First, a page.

a review of Biohazard [Resident Evil] 4: Wii Edition
a videogame developed by capcom
and published by capcom
for the nintendo wii
text by tim rogers
Ladies and gentlemen, welcome Biohazard (Resident Evil) 4 to the “Five years or less away from being considered ‘Retro Gaming'” club. The third version of this game (after the Gamecube original and the PlayStation 2 port) is for the Nintendo Wii, and the inclusion of precise, snappy motion controls simultaneously perfects the beautiful skeleton that’s existed for three years and exposes all the tiniest flaws to new scrutiny.
First, know this: if you or someone you trust has recently expressed doubts about playing Resident Evil 4 on the Nintendo Wii because you’re “not sure how the motion controls could add anything to the experience”, or maybe because you’ve “played that Red Steel (1/2*) game, and boy that sucked ass“, you need to wake up and smell the wrong and/or get the heck over yourself. Motion controls make this game control perfectly. I do not use that word lightly: perfectly. If you want to shoot a zombie in the head, you point the remote at his head and you press the B button (on the bottom of the remote) to command Leon S. Kennedy to whip out his firearm and aim it right at that nasty Hispanic cranium, and then you press the Action Button to fire the shot. Some will puzzle about this game, and declare with a weird degree of mouth-breathing fetishism that they need not possess in order to continue living that this game was perfect with the Nintendo Gamecube controller so they’ll only buy the Wii version for its true 16:9 video output, and only if you can play it with the Gamecube controller. Really, though, this isn’t Zelda, with motion controls shoehorned in cutely: this is a game about shooting mobs of deranged men in the head in rapid succession, and the point-and-shoot interface here is about as good as it gets. If you’d rather consider holding a big pillowy shoulder button down and moving an analog stick to aim “perfect”, be my guest, and be also wrong. You’re probably the kind of person who wanted a dual-analog-stick control scheme in Metroid Prime, because the auto-lock thing is “so fake” and “for babies”. Yeah, I’m sure the boys in the foxholes in World War I enjoyed drawing figure-eights against the starry skies of Germany with their gun muzzles.
Wii remote aiming is visceral and weirdly real; it feels like a lightgun shooter felt before you were too mature to realize how vapid Duck Hunt was — and it’s deep, because you’re controlling the character’s movement, as well. The sound of a spent shotgun cartridge hitting a wooden floor echoing out of the speaker in the middle of the videogame controller in your hands is worth the price admission to anyone with a Shadow of the Colossus limited-edition print poster on his wall. Pointing, aiming and shooting with the Wii remote is unabashedly fantastic stuff. No, it’s nothing like aiming with a mouse and a keyboard. It’s not that tacky. It feels real — you aim, you shoot. Moving Leon with the nunchuk is pretty smooth as well. Sometimes the position of the nunchuk shifts around in my hand so that I’m holding it a little funny, and I accidentally press it to the left or right when I mean to go up, though I guess that’s my fault for not knowing the palms of my own hands very well, or my fault (again) for not buying the rubber sweat-grip-thing for the nunchuk, or even Nintendo’s fault for not making the nunchuk out of a surface more conducive to gripping ecstatically while hip-deep in the semi-undead.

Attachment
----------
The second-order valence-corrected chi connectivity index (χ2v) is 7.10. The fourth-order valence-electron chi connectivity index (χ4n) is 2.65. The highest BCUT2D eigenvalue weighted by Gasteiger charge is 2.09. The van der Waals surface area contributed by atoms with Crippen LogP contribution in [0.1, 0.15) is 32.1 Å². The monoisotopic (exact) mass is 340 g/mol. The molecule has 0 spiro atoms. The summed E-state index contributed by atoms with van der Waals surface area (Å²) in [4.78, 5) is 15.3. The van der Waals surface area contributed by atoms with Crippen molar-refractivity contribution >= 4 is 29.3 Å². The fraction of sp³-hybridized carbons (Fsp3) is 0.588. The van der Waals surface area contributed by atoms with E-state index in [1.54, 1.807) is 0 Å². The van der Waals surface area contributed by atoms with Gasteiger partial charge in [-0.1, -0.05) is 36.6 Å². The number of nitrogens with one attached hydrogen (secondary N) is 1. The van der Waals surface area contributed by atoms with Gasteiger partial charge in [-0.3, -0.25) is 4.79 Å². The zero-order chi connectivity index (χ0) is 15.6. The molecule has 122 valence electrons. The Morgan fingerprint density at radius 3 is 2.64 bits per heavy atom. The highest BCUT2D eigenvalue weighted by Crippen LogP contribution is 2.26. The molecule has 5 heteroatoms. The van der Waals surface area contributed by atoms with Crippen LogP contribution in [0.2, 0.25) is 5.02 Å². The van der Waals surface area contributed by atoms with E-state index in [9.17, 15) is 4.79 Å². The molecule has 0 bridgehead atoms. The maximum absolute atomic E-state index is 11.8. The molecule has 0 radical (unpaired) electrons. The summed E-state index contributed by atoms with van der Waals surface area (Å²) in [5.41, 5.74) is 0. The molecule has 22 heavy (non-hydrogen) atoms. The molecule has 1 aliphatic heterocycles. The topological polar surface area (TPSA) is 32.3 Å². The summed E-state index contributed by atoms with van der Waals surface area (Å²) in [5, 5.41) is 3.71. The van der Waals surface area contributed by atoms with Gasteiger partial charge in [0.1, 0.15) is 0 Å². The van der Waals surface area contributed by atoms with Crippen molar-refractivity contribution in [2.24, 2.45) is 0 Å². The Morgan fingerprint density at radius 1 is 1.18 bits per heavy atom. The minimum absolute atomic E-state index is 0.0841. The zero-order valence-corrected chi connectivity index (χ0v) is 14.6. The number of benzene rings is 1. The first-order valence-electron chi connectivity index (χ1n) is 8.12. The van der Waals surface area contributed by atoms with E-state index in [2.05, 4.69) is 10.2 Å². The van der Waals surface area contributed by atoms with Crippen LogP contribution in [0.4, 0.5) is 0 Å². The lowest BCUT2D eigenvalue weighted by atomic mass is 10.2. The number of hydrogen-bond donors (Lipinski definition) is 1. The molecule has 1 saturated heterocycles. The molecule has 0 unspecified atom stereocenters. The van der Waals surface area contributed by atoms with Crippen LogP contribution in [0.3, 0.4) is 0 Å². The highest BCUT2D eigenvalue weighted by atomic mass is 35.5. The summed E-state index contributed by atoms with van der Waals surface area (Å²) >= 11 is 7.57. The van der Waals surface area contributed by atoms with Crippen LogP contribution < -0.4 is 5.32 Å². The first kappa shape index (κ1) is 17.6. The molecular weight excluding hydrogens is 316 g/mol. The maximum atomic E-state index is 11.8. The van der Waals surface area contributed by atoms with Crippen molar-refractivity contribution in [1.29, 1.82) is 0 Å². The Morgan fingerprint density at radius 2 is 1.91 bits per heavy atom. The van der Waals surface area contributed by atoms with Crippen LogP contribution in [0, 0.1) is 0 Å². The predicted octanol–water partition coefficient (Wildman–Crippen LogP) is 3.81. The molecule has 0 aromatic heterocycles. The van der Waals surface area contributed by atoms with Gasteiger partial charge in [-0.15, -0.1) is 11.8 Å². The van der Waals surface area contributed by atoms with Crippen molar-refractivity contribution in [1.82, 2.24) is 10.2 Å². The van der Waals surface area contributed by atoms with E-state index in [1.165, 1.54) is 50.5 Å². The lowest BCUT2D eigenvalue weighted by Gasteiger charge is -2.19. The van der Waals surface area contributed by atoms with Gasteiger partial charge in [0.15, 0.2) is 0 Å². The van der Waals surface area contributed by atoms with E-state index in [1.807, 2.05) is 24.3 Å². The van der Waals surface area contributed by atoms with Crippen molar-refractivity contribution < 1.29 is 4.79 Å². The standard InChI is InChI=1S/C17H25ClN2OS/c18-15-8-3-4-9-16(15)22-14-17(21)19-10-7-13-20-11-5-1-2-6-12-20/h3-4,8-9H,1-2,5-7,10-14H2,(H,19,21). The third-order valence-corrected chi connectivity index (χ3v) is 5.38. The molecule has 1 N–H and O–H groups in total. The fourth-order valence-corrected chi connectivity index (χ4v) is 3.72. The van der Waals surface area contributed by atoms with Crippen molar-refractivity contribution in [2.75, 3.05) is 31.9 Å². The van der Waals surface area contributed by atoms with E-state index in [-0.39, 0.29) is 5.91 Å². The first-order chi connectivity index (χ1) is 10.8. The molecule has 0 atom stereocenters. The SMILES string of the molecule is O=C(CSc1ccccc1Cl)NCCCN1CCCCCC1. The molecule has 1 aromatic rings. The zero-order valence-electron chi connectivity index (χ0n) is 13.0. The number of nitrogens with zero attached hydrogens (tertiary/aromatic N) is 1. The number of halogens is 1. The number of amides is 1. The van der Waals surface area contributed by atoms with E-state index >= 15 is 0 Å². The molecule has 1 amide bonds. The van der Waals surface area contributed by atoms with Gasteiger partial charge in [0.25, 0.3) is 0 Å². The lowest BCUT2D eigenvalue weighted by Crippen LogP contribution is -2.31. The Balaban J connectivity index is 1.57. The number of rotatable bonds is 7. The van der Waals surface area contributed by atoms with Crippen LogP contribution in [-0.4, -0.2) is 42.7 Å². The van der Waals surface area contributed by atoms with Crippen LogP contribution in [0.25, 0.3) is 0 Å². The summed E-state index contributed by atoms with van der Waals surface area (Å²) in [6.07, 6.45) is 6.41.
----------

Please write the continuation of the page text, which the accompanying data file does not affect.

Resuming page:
If pressed to mention a negative aspect of the Wii remote controls, I’d have to say that the lack of an option to turn the aiming reticle off is kind of stupid. I mean, it’s so intuitive as-is. You know when you’re pointing at a zombie’s head, because you can see the remote pointing at the television. Hell, the remote even thumps in your hand when you aim the gun at an enemy. Why can’t we rely completely on the tactile feedback? Wouldn’t that add a neat little element of challenge? Instead, there’s the aiming reticle, crowding up the screen. Hey, at least it’s not as bad as the enormous HUD in Zelda: Twilight Princess.